Scientists Change Definition Of A Kilogram In Historic Vote

Since 1889, the definition of a kilogram has been determined by the mass of a particular physical object — a shiny chunk of platinum-iridium roughly the size of a golf ball frequently referred to as “Le Grand K,” meticulously stored under three glass bell jars in a vault in Paris so secure it requires three people with three separate keys and the oversight of the Bureau Internationale des Poids et Mesures to gain access to it.

But after almost 130 years of the shiny object serving as the standard for the unit of measurement, the metal will no longer serve its purpose. According to NBC MACH, representatives from the United States and 59 other nations met today and, with a historic vote, agreed to adopt a resolution that would instead define the unit of mass in terms of the Planck constant, which is an “unvarying and infinitesimal number” at the heart of quantum physics.

“Celebrations and standing ovation as the vote is accepted,” the Bureau of Weights and Standards tweeted, along with a photo of the packed auditorium where the vote took place in Versailles, France. “This has been a measurement revolution!”

The new resolution is set go into effect on May 20, 2019.

The reason for redefining the unit was to “streamline” scientific research and development involving “ultra-precise” mass measurements. According to NBC MACH, Le Grand K and other official copies of it held by nations around the world could no longer be reliable as their masses have shifted by tiny amounts over the years.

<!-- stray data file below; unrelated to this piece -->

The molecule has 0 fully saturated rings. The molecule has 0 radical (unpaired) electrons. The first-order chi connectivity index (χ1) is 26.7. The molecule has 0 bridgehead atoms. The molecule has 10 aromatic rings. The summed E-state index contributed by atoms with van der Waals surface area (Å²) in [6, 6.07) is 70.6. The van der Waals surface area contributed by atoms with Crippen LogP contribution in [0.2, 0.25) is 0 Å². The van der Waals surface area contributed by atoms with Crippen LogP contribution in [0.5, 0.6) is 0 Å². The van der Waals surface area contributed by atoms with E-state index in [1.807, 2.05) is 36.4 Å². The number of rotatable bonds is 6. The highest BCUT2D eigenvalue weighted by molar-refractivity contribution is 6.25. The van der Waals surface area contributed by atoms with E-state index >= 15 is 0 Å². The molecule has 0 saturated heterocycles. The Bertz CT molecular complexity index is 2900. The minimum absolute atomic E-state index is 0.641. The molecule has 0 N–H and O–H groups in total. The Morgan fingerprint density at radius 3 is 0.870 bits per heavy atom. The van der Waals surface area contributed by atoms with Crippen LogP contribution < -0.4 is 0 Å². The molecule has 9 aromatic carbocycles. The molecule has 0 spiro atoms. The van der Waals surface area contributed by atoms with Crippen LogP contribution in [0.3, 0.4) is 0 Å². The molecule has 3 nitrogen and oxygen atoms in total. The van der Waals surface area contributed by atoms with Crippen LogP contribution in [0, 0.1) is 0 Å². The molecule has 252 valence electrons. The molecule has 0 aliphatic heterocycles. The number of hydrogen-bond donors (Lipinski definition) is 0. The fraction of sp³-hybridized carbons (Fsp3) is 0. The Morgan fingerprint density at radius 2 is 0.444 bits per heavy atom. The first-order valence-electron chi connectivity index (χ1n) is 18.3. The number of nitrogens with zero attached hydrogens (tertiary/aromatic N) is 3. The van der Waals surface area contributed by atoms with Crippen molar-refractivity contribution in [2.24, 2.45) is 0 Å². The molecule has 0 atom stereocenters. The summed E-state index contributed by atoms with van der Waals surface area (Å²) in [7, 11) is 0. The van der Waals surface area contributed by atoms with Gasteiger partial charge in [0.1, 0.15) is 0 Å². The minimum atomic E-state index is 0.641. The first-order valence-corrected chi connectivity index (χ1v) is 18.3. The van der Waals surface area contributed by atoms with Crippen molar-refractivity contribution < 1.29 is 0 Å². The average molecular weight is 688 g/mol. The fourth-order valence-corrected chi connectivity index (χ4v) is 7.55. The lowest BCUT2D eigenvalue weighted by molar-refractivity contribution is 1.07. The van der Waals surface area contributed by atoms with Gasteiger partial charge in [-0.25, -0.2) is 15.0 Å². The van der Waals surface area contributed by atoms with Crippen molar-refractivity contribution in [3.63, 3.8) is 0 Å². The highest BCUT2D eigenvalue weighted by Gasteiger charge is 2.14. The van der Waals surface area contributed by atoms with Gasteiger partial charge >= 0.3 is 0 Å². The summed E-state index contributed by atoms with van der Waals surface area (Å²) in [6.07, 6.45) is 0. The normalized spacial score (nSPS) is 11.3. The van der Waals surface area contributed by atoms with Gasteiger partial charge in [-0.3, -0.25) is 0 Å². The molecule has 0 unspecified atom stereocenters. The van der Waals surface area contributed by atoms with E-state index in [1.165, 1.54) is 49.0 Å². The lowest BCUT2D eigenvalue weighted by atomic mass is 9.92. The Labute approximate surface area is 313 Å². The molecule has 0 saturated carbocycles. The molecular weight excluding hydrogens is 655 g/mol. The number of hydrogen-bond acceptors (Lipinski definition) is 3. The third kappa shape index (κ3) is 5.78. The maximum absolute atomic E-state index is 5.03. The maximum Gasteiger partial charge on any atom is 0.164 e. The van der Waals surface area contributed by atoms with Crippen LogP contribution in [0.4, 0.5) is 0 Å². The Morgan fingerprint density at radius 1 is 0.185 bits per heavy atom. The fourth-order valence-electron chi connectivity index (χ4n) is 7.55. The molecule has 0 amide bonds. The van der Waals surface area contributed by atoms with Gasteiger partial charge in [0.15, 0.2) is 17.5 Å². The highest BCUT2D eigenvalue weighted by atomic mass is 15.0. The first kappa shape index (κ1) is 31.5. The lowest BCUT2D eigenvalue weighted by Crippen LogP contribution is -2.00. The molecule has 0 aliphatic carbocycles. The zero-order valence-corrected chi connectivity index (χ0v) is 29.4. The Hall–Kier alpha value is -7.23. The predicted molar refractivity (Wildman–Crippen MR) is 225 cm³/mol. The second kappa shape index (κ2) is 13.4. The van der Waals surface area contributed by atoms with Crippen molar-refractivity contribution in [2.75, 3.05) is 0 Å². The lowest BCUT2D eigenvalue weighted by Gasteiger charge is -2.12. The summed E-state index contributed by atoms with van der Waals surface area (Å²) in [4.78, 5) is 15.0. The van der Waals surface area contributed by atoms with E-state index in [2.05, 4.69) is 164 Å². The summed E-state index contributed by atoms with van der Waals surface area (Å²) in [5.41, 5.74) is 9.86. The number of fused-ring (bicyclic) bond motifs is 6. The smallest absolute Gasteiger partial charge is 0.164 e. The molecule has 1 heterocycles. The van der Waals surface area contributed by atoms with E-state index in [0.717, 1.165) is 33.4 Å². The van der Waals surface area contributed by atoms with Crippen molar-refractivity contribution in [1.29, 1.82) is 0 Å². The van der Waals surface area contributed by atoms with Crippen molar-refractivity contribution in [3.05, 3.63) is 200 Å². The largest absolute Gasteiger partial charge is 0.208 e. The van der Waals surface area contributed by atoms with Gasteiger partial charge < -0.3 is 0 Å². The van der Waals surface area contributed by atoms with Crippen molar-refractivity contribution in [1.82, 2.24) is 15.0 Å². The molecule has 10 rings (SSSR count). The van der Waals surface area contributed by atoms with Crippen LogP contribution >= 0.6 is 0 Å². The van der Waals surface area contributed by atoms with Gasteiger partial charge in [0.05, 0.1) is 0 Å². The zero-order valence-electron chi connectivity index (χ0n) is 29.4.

“The change brings our best scientific understanding of the natural world directly into our daily lives, and gives us access to a definition of the mass unit which is available to everyone with the will and the skill to perform the experiments,” Canada’s chief metrologist Alan Steele said via email.


The change, however, is not expected to have an immediate effect on everyday life.

“Our community has worked very hard to be sure that ordinary people will not notice any difference at the time the change is made,” Martin Milton said via email. Milton is the director of the International Bureau of Weights and Measures.

Today’s vote was part of a larger effort to define all seven of the basic units of the International System of Units on fixed numerical values from the natural world, NBC MACH noted. Before the historic vote, the kilogram was the last SI unit still defined by a physical object.

“It’s been a challenge for our community since the time of the French Revolution to find a standard for mass that is available ‘for all time for all people,'” Milton said. “We have now found that we can achieve what was first conceived over 200 years ago.”